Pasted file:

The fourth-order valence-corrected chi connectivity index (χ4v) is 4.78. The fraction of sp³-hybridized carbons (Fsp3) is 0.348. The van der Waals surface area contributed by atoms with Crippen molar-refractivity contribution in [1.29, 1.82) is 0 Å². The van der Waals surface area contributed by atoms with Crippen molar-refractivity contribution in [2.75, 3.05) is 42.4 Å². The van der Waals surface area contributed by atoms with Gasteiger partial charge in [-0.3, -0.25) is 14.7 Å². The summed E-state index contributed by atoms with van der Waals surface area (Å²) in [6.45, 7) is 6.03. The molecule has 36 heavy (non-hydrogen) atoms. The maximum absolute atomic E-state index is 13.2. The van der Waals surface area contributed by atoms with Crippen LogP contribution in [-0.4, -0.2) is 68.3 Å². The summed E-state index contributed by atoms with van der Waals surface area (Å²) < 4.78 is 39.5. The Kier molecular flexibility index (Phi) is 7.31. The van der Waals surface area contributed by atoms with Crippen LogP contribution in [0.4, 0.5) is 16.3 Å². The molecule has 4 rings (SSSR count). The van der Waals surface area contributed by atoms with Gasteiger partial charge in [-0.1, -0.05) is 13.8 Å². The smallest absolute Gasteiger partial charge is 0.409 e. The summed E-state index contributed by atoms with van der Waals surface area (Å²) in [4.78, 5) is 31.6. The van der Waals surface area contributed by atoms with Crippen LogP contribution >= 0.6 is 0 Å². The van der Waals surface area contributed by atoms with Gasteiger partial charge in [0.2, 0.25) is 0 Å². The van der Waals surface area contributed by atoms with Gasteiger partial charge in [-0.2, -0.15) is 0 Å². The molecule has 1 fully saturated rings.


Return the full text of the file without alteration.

The fourth-order valence-corrected chi connectivity index (χ4v) is 4.78. The fraction of sp³-hybridized carbons (Fsp3) is 0.348. The van der Waals surface area contributed by atoms with Crippen molar-refractivity contribution in [1.29, 1.82) is 0 Å². The van der Waals surface area contributed by atoms with Crippen molar-refractivity contribution in [2.75, 3.05) is 42.4 Å². The van der Waals surface area contributed by atoms with Gasteiger partial charge in [-0.3, -0.25) is 14.7 Å². The summed E-state index contributed by atoms with van der Waals surface area (Å²) in [6.45, 7) is 6.03. The molecule has 36 heavy (non-hydrogen) atoms. The maximum absolute atomic E-state index is 13.2. The van der Waals surface area contributed by atoms with Crippen LogP contribution in [-0.4, -0.2) is 68.3 Å². The summed E-state index contributed by atoms with van der Waals surface area (Å²) < 4.78 is 39.5. The Kier molecular flexibility index (Phi) is 7.31. The van der Waals surface area contributed by atoms with Crippen LogP contribution in [0.4, 0.5) is 16.3 Å². The molecule has 4 rings (SSSR count). The van der Waals surface area contributed by atoms with Gasteiger partial charge in [-0.1, -0.05) is 13.8 Å². The smallest absolute Gasteiger partial charge is 0.409 e. The summed E-state index contributed by atoms with van der Waals surface area (Å²) in [4.78, 5) is 31.6. The van der Waals surface area contributed by atoms with Crippen LogP contribution >= 0.6 is 0 Å². The van der Waals surface area contributed by atoms with Gasteiger partial charge in [0.2, 0.25) is 0 Å². The van der Waals surface area contributed by atoms with Gasteiger partial charge in [-0.2, -0.15) is 0 Å². The molecule has 1 fully saturated rings.